Sandwiched between two examples of the development boom on Purves Street in Long Island City, is a former trolley repair factory. Inside, the one-time industrial space is now a place for art.
The place is Sculpture Center. Founded as an art school in 1928, it transformed over the years into a contemporary art space, moving to the unique Queens setting twenty years ago. If you think the upstairs is cool with its sky high ceilings and Gantry Crane, downstairs was once an electrical substation. There's an underground tunnel where visitors can weave their way around corners amid thick concrete walls with holes for conduits and remnants of ceramic insulators. On display now is Sculpture Center's annual open call for artists called “In Practice,” featuring a wide variety of works.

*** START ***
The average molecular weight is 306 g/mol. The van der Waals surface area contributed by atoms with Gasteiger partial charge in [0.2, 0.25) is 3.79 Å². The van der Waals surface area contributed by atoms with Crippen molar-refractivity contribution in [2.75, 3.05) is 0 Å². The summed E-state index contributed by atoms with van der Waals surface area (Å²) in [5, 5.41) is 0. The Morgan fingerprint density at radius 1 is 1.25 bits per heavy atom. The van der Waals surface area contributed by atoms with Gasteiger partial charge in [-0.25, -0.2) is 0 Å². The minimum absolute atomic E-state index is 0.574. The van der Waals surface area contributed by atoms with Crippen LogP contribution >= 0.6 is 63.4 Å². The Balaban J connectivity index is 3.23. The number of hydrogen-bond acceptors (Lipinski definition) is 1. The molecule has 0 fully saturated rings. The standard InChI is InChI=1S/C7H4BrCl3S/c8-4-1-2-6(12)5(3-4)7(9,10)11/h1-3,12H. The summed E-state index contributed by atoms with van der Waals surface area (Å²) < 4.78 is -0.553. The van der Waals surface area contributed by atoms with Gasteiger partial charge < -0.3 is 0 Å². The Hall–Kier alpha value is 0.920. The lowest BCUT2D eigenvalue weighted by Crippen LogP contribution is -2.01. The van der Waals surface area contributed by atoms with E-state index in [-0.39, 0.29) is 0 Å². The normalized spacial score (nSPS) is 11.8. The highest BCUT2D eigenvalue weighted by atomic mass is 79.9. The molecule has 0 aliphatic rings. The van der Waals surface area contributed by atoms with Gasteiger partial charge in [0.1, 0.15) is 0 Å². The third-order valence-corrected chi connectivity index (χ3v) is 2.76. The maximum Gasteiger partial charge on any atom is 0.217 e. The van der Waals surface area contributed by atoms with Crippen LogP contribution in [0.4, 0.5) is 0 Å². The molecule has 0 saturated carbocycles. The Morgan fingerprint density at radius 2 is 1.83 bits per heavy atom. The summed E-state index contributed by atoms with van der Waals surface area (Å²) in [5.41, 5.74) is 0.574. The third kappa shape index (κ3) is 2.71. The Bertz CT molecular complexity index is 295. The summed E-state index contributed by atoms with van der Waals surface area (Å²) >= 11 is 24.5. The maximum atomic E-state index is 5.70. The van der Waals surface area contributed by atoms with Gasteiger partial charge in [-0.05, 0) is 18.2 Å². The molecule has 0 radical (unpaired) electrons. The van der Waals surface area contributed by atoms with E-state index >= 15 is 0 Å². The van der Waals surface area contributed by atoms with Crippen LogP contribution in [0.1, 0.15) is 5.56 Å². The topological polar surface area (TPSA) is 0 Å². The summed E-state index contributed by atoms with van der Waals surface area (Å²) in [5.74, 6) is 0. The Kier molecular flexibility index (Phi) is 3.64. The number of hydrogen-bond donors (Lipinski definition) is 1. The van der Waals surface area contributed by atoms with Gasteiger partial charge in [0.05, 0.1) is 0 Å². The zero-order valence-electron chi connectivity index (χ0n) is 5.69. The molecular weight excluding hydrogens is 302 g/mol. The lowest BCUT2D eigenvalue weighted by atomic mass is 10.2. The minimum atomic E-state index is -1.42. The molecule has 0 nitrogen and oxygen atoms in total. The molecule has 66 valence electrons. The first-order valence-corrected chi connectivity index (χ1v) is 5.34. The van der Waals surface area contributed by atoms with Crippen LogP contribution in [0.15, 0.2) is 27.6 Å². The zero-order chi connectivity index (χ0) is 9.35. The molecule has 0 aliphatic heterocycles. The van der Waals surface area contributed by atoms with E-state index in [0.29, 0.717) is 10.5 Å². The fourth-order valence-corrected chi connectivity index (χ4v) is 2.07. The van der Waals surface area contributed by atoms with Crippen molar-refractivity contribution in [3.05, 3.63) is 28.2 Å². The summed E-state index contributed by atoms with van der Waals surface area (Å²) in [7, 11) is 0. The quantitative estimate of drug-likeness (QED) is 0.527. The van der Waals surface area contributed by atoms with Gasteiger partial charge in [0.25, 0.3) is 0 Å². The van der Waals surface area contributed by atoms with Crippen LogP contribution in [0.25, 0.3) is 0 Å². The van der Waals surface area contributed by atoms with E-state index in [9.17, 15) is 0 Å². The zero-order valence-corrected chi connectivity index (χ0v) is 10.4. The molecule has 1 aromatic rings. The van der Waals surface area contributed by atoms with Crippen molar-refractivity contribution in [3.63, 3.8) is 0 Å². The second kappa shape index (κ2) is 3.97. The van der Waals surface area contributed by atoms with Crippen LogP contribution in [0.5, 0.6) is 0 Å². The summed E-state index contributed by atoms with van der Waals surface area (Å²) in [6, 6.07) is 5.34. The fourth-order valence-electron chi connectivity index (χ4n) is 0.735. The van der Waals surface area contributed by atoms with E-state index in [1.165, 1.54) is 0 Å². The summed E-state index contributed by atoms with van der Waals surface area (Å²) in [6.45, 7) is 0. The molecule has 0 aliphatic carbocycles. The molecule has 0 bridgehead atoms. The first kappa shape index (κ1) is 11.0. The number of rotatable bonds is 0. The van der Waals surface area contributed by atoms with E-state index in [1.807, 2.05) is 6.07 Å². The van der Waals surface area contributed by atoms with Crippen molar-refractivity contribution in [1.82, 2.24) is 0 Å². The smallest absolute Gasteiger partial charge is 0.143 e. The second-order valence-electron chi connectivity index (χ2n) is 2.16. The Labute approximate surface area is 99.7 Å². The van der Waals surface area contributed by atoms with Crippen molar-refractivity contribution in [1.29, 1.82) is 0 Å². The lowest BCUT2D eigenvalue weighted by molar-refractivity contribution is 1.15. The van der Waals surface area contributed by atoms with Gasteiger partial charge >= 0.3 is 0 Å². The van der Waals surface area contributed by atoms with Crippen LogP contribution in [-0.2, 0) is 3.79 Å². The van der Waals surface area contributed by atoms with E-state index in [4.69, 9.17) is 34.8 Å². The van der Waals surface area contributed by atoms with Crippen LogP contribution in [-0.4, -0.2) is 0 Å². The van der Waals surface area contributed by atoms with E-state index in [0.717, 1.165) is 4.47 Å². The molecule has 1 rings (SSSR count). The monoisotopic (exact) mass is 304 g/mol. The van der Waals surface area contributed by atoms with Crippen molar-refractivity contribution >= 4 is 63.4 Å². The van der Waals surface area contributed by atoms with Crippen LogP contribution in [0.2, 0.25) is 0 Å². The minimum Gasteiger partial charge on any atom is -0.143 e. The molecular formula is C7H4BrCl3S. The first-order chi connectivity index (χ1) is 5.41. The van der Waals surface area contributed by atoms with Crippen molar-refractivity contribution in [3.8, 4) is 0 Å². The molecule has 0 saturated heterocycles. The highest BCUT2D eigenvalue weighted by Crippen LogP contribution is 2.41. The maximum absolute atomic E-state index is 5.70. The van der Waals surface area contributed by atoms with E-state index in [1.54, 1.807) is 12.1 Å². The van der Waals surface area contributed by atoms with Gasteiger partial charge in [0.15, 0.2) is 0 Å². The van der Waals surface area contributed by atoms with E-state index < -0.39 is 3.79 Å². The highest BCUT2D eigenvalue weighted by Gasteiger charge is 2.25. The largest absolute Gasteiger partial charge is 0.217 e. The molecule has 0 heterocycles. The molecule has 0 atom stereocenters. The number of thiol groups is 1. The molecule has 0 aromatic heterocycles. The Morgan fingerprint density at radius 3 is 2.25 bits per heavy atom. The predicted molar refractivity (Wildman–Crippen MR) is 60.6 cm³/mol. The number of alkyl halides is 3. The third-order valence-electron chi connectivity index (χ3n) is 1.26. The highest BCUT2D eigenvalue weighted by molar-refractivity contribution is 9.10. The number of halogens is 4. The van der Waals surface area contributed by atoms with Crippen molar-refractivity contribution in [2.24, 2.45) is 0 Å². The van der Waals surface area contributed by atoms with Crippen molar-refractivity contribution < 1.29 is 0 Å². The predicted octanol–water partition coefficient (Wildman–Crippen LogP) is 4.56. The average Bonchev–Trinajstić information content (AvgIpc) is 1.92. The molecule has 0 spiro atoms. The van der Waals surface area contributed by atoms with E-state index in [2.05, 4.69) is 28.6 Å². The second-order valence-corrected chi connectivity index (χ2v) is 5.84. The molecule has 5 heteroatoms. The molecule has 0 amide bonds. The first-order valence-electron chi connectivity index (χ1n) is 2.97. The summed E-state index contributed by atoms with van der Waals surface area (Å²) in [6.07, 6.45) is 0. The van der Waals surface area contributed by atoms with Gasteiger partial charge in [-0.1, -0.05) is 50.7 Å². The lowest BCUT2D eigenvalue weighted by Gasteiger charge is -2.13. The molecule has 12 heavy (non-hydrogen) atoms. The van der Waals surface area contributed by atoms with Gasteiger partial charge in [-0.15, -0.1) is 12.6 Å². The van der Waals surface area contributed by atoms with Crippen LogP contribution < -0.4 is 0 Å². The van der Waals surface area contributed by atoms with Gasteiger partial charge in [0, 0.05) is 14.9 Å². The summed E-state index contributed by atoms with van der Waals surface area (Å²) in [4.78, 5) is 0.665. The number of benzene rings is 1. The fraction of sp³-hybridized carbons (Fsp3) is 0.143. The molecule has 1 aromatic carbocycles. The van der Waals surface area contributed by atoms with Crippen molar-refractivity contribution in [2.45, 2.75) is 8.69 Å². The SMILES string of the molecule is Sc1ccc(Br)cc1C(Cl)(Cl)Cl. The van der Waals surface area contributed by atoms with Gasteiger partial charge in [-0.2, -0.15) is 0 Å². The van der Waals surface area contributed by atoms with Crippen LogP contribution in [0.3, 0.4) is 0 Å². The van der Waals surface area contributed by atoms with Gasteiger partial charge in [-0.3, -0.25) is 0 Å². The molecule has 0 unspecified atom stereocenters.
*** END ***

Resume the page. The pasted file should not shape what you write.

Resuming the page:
"It's really well suited for installations, for building out things that might not look right or might look very different in a white cube space, it's definitely very far from that," said Kyle Dancewacz, the Director of Exhibitions and Programs at the Sculpture Center.
Sculpture Center presents free talks, lectures, and other public programs throughout the year, while bringing new artists and their work there and helping those artists navigate this not-so-gallery space.
"We have a great support staff here, we help them with everything from finding fabricators, finding carpenters, installing with our really skilled preparers, and also working with our space, which is a really idiosyncratic dungeon basement."
Outside of this underground lair, the neighborhood is sprouting up. Danewicz says new neighbors hopefully means a new audience for their artists.
"Lots of new people walking by trying to figure out what's going on in this one remaining industrial building on the street," said Dancewicz.
Sculpture Center is open Thursday through Monday from 11 a.m. to 6 m. You can take the subway here, too. Just go to the Court Square station, or Queensboro or Queens Plaza stations.
To find out more go to sculpture-center.org.